How to safely dispose of opioids

Helping keep our families and communities safe from opioids is a huge responsibility we all share, and our actions can directly influence the opioid epidemic. From educating others on the dangers of opioids, to encouraging an addict to get the help they need, we all can make an impact. One of the most overlooked measures we can take to help combat the opioid epidemic, is surprisingly easy and starts at home: How can you safely dispose of opioids.

Unsuspecting Danger

Negligence to get rid of unused and expired prescription medications can lead to serious consequences. Opioids are highly addictive and can lead to severe side effects, including overdose and death. Having opioid medications in your medicine cabinet, that are not currently being taken under the order of a physician, presents a risk to others in the home. Expired medications may not work as intended, leading to taking a higher dose or increased side effects. Leaving unused opioids in your home also makes you a target for theft. It is important to develop a plan with your doctor beforehand, to safely dispose of the opioids when you no longer need them.

Removing the Risk

The U.S. has launched a public service campaign raising awareness of the serious dangers of keeping unused prescription pain medications in the home and provides instructions on how to safely dispose of these medicines. Recommended steps to safely dispose of opioids are:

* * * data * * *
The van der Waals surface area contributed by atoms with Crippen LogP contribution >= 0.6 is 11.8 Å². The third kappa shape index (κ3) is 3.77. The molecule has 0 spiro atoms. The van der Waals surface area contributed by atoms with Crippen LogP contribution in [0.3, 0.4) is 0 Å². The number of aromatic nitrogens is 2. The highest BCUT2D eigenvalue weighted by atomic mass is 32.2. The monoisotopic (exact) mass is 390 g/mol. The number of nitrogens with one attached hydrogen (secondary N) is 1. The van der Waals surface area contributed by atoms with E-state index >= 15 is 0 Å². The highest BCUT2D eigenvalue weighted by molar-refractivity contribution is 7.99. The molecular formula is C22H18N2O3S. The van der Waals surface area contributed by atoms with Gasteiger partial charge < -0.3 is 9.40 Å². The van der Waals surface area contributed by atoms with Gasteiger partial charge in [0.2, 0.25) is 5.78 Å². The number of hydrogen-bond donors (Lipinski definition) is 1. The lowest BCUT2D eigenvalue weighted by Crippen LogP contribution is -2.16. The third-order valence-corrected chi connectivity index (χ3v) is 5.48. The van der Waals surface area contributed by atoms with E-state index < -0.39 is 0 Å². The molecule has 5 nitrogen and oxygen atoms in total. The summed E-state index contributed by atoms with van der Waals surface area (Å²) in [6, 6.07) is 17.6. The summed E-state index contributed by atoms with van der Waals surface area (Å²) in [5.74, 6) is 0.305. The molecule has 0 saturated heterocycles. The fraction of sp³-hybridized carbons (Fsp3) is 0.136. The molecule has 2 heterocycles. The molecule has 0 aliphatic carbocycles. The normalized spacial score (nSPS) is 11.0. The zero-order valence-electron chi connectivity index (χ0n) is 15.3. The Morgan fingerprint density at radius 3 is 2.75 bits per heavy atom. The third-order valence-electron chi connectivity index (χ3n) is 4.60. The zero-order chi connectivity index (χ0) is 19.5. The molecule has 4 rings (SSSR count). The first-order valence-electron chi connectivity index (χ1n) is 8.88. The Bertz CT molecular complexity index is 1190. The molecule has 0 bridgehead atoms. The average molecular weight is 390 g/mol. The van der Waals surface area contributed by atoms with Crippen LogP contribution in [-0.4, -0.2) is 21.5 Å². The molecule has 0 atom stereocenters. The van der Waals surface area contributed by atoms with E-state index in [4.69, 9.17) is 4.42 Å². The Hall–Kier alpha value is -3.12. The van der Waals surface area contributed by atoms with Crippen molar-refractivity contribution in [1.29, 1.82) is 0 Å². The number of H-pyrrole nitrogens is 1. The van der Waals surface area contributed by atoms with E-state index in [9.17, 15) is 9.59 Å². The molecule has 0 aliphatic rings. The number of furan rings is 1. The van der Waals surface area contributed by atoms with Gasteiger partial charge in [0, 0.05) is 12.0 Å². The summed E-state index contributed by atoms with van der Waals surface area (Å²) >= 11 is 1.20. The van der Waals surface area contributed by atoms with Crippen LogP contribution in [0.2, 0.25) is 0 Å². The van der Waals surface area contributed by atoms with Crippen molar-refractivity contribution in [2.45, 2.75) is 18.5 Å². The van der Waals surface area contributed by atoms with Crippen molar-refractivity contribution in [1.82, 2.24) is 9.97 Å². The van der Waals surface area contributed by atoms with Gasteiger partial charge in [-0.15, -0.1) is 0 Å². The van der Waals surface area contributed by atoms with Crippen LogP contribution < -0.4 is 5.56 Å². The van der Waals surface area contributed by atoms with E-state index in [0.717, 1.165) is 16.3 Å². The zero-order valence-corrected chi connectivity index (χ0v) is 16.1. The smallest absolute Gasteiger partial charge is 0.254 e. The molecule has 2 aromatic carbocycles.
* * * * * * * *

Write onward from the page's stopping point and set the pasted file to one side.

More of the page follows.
• Drug Take Back Events
  • Drop-Box Collection Receptacles
  • Local Pharmacies & Police Stations
  • Flushing (See FDA Flush List)

Available Options

The most common disposal option are drug take backs programs, in which a government agency or pharmacy will allow an individual to securely dispose of any unwanted prescription drugs. Flushing prescription medication down the toilet is possible, as long as it is approved on the FDA Flush List. Throwing medications in the garbage is usually not recommended, due to the fact it still may end up in the hands of children or household pets.


In conclusion, one of the most effective roles we can play in the opioid epidemic is to ensure any opioids we are prescribed are safely disposed of when no longer needed. This will ensure the dangerous drugs do not get found by someone searching through a medicine cabinet, or sold on the streets to addicts, exacerbating the opioid epidemic. At ANR Clinic, our patients and their loved one’s safety is our top priority. Following the ANR Treatment, the patient’s endorphin system will be restored to a pre-addiction state, therefore eliminating the need to keep dangerous substitute medications such as Suboxone in your home, and finally be free from opioid addiction, without the withdrawals or cravings.

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